Guns

Congress Takes Aim At D.C.'s Gun Laws

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Even after losing the epochal Second Amendment Supreme Court case D.C. v. Heller back in June, D.C. has truculently tried to remain as restrictionist as they think they can get away with when it comes to its citizens' ability to own weapons, including an extremely eccentric definition of "machine gun" that so far makes only revolvers and derringers legal for D.C. citizens even post-Heller.

A bill that seems likely to pass the House this week will change that. The Washington Post has details:

The legislation has four main goals. It would repeal the D.C. ban on semiautomatic pistols and rifles; eliminate the city's gun-registration requirements; allow District residents to purchase guns in Virginia and Maryland; and abolish the regulation that guns kept at home be unloaded and either disassembled or fitted with trigger locks.

The NRA considers the bill its top legislative priority this season, and even many Democrats, traditionally the party of gun control, are on board to overrule D.C on guns. Though D.C. Mayor Fenty begged Pelosi and Waxman to let D.C. settle its gun policy itself, the Post notes:

Pelosi decided to act after Republicans indicated that they could gather enough signatures to bring a D.C. gun bill to the floor. Although Democrats have a 37-seat advantage in the House, dozens of party members are strong gun-rights proponents, reflecting opinion in their districts.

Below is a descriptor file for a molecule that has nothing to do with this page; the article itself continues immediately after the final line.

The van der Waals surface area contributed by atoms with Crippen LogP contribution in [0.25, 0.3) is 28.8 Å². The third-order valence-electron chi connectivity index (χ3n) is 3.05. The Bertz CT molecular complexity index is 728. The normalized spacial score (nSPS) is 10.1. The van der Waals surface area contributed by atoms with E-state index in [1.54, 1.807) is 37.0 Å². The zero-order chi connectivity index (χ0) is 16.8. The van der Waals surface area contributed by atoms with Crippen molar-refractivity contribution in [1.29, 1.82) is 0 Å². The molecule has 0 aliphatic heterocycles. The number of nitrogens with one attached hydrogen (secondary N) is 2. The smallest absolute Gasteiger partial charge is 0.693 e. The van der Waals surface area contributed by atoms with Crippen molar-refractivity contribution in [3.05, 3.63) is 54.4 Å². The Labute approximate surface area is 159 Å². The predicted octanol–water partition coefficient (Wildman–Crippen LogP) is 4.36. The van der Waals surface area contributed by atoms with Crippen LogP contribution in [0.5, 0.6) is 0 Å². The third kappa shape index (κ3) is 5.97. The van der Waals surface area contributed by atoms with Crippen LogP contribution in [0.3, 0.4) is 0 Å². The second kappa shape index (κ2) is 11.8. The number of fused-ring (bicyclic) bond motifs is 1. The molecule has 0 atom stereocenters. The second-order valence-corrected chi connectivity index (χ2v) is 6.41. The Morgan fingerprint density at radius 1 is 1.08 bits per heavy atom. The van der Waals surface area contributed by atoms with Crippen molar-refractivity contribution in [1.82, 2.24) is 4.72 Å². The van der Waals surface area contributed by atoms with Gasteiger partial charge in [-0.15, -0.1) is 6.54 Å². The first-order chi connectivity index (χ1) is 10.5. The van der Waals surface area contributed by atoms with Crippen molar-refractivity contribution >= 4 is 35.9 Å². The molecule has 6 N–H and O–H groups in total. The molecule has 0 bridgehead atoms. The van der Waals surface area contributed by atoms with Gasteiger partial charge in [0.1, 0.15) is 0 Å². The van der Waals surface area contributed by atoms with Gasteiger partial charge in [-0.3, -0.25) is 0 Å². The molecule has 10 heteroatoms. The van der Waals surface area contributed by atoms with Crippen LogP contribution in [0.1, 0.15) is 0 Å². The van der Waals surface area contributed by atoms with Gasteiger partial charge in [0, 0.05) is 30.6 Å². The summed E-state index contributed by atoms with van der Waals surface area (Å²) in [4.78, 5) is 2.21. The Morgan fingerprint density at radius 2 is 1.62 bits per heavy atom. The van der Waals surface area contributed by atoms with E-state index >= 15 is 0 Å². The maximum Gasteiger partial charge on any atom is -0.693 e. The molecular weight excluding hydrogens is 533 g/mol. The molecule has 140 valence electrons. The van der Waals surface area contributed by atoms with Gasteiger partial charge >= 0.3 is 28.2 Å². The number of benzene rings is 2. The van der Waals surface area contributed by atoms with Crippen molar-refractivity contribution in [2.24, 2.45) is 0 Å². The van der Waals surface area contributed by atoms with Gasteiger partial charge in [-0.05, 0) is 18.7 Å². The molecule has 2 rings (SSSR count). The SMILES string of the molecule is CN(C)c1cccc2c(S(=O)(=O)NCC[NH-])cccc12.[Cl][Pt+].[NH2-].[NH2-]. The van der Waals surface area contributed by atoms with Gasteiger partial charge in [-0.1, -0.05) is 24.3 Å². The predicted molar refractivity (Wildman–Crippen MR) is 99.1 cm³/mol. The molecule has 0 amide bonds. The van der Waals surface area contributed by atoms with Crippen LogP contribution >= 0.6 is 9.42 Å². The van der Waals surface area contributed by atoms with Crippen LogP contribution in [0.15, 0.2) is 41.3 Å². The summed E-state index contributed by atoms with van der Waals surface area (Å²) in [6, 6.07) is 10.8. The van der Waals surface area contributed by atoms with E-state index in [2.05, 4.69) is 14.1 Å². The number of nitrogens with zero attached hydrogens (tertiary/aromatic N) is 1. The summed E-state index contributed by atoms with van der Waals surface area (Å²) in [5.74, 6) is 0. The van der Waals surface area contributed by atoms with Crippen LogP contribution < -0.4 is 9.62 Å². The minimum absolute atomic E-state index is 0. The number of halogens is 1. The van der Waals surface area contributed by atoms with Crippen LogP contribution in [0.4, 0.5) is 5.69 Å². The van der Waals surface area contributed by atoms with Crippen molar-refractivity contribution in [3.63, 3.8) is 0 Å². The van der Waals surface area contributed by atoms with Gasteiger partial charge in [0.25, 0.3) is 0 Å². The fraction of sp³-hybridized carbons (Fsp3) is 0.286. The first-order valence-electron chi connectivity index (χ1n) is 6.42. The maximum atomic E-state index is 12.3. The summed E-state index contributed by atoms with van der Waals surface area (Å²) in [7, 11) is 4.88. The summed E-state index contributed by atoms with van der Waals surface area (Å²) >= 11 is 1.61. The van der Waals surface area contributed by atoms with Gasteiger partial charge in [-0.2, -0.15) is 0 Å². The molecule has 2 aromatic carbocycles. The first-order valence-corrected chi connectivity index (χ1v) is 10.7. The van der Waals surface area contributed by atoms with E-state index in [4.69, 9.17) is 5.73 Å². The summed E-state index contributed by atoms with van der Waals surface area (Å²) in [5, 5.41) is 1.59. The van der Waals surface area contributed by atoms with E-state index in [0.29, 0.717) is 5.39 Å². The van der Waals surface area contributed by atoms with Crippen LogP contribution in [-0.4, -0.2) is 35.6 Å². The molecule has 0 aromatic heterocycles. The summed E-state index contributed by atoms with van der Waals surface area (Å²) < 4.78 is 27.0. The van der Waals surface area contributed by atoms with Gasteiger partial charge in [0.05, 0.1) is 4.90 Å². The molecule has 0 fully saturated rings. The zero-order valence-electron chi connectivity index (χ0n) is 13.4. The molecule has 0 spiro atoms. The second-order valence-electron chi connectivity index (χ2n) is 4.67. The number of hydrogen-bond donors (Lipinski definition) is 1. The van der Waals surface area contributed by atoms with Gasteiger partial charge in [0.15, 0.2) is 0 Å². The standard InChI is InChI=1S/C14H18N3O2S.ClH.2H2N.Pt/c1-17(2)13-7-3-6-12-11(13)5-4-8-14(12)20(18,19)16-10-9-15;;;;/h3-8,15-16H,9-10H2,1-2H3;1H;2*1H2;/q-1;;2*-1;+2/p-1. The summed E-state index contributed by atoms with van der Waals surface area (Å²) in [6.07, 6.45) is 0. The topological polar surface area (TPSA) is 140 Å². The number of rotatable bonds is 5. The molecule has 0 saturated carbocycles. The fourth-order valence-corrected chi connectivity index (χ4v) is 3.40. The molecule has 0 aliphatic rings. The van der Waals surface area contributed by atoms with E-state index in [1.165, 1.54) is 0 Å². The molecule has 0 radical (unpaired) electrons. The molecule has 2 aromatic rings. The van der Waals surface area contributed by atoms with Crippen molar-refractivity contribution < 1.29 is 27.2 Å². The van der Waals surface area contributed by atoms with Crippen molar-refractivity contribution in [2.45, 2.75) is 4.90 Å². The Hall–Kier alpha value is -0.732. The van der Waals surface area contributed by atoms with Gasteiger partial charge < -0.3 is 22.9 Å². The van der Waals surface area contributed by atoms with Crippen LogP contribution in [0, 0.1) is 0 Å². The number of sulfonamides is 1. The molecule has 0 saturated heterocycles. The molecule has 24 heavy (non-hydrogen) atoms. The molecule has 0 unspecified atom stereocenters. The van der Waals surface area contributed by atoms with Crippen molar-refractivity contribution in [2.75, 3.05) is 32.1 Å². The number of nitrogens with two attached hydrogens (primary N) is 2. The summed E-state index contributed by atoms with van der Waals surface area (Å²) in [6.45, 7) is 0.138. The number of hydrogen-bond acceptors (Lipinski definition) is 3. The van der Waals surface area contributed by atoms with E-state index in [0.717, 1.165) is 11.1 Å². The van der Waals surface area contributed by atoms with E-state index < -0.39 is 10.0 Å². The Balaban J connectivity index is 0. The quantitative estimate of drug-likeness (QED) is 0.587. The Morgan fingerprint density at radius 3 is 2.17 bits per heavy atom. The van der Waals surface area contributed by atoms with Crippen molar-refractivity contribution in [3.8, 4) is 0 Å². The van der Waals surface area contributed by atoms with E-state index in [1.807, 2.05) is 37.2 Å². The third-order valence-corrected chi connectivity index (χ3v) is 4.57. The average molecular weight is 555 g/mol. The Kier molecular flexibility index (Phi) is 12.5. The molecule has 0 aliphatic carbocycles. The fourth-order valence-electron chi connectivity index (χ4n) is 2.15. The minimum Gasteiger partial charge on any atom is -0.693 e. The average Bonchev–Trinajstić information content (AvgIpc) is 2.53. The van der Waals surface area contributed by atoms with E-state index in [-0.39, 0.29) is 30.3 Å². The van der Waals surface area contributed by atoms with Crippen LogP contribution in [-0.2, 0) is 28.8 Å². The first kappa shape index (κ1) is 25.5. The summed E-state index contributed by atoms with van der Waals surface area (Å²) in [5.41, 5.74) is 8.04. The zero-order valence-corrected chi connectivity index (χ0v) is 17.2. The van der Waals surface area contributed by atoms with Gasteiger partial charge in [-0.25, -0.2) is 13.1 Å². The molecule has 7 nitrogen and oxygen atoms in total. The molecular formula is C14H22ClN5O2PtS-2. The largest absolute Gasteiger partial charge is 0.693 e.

Facing the possibility of being outflanked just weeks before the election, House Democrats introduced their own legislation. The Democratic leadership has promised to bring it to a vote, several congressional sources said.

"It's something a number of our members have indicated they support," said Brendan Daly, a spokesman for Pelosi.

Dave Weigel was on top of the aftermath of Heller and D.C.'s continued love for gun control as strict as they think they can get away with here and here (in which Dick Heller files another lawsuit against D.C.'s gun control laws).

The full story of the Heller case and its meaning for the future of gun control is the topic of my forthcoming book Gun Control on Trial, out in November, published by the Cato Institute. And look for an excerpt from it in a forthcoming issue of reason.